Yucca Valley, Ca.,- Do you want your neighbor selling guns as permitted by the Town of Yucca Valley? If you own an apartment unit, should your tenants be conducting gun sales at your building, as allowed by the Town of Yucca Valley?
The Planning Commission will meet this evening, March 11, 2014, at 6pm at the Yucca Valley Community Center to give directions to Staff regarding Home Occupation Permits. The will meet at 6pm this evening agenda item #3. Here is the agenda>LINK
The issue is NOT about the right to bear arms, as Chair Tim Humphreville advocate with smoking mirrors because he owns many guns stored at his isolated residence, as is his right to do so. He will also state it is no different than anyone selling Avon or Tupperware. I don’t remember Humphreville shooting duck, geese or kit foxes with a tube of lipstick or a plastic salad bowl. Hunting is NOT the issue either. Will Humphreville use this misguided banner in his campaign for Town Council this November without regard for the rights of private property owners?
The broader issue of personal rights and home ownership is the right to live with an expectation of “Quiet Enjoyment.” There is legal precedence as explained below and future lawsuits against the Town of Yucca Valley would be based on “Quiet Enjoyment.”
A Covenant that promises that the grantee or tenant of an estate in real property will be able to possess the premises in peace, without disturbance by hostile claimants.
Quiet enjoyment is a right to the undisturbed use and enjoyment of real property by a tenant or landowner. The right to quiet enjoyment is contained in covenants concerning real estate. Generally a covenant is an agreement between two parties to do or refrain from doing something.
Courts read a covenant of quiet enjoyment between the Landlord and Tenant into every rental agreement, or tenancy. Thus a renter, or tenant, has the right to quiet enjoyment of the leased premises regardless of whether the rental agreement contains such a covenant.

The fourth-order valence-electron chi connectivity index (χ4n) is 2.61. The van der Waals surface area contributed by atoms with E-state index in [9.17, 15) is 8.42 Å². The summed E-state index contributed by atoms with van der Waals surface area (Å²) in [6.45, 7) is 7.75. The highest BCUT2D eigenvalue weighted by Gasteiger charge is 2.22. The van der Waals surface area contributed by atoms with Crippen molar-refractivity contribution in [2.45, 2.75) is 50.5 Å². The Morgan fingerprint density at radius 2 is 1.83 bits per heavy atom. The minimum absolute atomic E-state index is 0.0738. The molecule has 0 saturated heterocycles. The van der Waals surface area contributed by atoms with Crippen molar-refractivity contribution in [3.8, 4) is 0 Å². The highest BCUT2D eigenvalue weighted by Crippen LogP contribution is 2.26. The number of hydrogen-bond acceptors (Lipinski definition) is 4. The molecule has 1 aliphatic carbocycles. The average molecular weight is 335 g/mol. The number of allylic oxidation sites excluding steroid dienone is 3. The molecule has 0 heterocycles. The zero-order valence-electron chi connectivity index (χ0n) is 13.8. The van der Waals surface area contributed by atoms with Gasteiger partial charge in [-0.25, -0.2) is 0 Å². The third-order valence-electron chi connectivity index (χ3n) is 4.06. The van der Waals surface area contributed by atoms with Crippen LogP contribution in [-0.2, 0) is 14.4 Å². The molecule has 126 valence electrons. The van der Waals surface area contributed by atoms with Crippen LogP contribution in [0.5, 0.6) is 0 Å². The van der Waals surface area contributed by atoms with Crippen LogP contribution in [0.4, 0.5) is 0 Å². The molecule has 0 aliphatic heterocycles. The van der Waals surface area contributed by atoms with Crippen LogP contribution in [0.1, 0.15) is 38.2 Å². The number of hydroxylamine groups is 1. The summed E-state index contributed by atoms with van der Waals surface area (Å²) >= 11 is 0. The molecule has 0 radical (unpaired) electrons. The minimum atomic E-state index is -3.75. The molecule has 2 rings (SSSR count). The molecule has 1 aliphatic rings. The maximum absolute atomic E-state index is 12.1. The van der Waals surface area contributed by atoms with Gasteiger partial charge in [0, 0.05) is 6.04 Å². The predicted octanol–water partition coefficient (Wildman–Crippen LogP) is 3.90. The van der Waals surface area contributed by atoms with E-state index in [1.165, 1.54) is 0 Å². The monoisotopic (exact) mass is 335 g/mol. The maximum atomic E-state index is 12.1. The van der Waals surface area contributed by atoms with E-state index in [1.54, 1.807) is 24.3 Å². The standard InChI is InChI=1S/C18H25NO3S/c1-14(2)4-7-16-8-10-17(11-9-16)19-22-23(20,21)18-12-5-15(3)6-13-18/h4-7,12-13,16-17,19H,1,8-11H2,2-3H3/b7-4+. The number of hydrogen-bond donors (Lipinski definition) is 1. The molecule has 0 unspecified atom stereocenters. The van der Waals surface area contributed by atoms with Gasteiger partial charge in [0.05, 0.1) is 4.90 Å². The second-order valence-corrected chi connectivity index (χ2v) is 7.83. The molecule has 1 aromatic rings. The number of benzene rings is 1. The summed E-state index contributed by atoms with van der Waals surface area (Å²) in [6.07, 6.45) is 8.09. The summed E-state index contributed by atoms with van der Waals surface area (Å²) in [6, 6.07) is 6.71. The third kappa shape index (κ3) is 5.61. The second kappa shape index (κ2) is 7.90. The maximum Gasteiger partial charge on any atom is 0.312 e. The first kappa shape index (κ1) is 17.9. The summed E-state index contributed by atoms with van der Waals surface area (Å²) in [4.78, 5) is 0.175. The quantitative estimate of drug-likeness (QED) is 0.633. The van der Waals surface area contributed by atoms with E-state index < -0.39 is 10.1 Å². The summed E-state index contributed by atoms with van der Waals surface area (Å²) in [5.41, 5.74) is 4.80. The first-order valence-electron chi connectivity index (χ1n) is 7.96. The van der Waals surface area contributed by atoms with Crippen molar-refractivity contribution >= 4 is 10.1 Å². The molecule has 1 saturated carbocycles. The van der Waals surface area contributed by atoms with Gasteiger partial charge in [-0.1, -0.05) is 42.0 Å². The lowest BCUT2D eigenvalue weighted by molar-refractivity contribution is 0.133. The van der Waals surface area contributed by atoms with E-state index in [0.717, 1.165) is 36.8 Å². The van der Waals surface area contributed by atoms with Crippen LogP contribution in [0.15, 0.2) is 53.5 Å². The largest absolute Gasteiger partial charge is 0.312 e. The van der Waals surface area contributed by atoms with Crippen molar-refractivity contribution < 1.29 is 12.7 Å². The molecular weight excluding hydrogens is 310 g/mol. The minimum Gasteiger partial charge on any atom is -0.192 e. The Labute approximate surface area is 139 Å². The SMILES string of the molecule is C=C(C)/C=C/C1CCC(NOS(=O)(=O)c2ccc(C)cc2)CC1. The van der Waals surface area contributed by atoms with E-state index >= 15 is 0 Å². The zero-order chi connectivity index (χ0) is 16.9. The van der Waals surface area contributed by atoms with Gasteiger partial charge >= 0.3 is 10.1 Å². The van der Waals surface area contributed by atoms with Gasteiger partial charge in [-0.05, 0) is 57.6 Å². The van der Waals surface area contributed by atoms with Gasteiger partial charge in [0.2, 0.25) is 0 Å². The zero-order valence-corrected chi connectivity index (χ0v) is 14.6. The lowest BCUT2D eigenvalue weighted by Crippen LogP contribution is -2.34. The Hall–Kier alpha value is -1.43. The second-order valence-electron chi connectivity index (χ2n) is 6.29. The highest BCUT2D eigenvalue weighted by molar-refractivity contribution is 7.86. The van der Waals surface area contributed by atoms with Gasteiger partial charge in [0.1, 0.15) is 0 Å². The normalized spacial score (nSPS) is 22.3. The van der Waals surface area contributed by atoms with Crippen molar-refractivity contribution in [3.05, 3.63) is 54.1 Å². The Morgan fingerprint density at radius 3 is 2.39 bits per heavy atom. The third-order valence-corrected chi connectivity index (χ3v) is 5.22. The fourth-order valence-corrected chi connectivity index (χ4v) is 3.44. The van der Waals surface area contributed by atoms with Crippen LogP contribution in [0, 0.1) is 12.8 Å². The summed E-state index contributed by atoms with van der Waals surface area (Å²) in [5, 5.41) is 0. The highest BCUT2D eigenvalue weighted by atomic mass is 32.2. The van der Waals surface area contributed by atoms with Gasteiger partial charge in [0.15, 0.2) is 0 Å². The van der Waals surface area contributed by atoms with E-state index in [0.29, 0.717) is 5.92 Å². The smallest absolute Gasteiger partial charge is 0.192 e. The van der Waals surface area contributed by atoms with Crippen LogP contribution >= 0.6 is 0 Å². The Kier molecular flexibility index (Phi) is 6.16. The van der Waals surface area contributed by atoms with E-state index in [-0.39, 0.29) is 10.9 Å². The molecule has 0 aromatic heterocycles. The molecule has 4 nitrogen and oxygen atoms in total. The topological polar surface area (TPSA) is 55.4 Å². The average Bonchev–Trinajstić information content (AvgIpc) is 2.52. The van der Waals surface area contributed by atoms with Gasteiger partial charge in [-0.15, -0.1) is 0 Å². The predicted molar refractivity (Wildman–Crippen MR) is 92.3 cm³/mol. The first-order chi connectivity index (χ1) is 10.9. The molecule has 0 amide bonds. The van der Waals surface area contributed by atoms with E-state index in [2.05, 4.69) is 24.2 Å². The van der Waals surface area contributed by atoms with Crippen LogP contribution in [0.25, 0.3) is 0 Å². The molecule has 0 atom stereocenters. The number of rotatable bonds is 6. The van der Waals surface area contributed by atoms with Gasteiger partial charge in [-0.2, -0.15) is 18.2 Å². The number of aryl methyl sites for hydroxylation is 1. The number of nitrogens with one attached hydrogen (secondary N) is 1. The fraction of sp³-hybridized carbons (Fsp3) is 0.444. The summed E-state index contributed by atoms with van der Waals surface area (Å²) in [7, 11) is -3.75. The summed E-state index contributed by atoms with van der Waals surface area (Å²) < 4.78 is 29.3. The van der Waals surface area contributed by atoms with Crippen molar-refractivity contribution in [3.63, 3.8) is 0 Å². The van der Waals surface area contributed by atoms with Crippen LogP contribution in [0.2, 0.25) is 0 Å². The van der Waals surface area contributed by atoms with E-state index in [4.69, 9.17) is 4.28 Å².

In the covenant of quiet enjoyment, the landlord promises that during the term of the tenancy no one will disturb the tenant in the tenant’s use and enjoyment of the premises. Quiet enjoyment includes the right to exclude others from the premises, the right to peace and quiet, the right to clean premises, and the right to basic services such as heat and hot water and, for high-rise buildings, elevator service. In many respects the implied covenant of quiet enjoyment is similar to an Implied Warranty of habitability, which warrants that the landlord will keep the leased premises in good repair. For example, the failure to provide heat would be a breach of the implied covenant of quiet enjoyment because the lack of heat would interfere with the tenant’s use of the premises and would also make the premises uninhabitable, especially in a cold climate.
Other rights related to quiet enjoyment may be tailored to specific situations. For example, at least one court has found that the ringing of smoke alarms for more than a day is an interference with a tenant’s quiet enjoyment of leased premises (Manzaro v. McCann, 401 Mass. 880, 519 N.E.2d 1337 ).
Tenants have at least two remedies for a landlord’s breach of the covenant of quiet enjoyment: the tenant can cease to pay rent until the problem is solved, or the tenant can move out. A tenant who moves out may be liable for any rent owing under the agreement if a court decides that the landlord did not breach the covenant of quiet enjoyment.
A covenant of quiet enjoyment may be included in an exchange, or conveyance, of land ownership at the option of the parties to the deed. Quiet enjoyment has a slightly different scope in the context of land ownership than it has in the context of a tenancy. When a seller gives a deed to the land to another party, the seller no longer has control over the property. The covenant of quiet enjoyment, when contained in a deed to real estate, warrants that the title to the land is clear, meaning that it has in the context of a tenancy. When a seller gives a deed to the land to another party, the seller no longer has control over the property. The covenant of quiet enjoyment, when contained in a deed to real estate, warrants that the title to the land is clear, meaning that it has no encumbrances, or claims against it by other persons.
A warranty deed includes a covenant of quiet enjoyment. By contrast, a quitclaim deed makes no warranties regarding the title and contains no covenant of quiet enjoyment. Source>LINK
Kroll, David G. 1992. “The Landlord/Tenant Warranty of Habitability and the Covenant of Quiet Enjoyment.” Colorado Lawyer 21 (June).
“Real Property.” 1994. SMH Bar Review.
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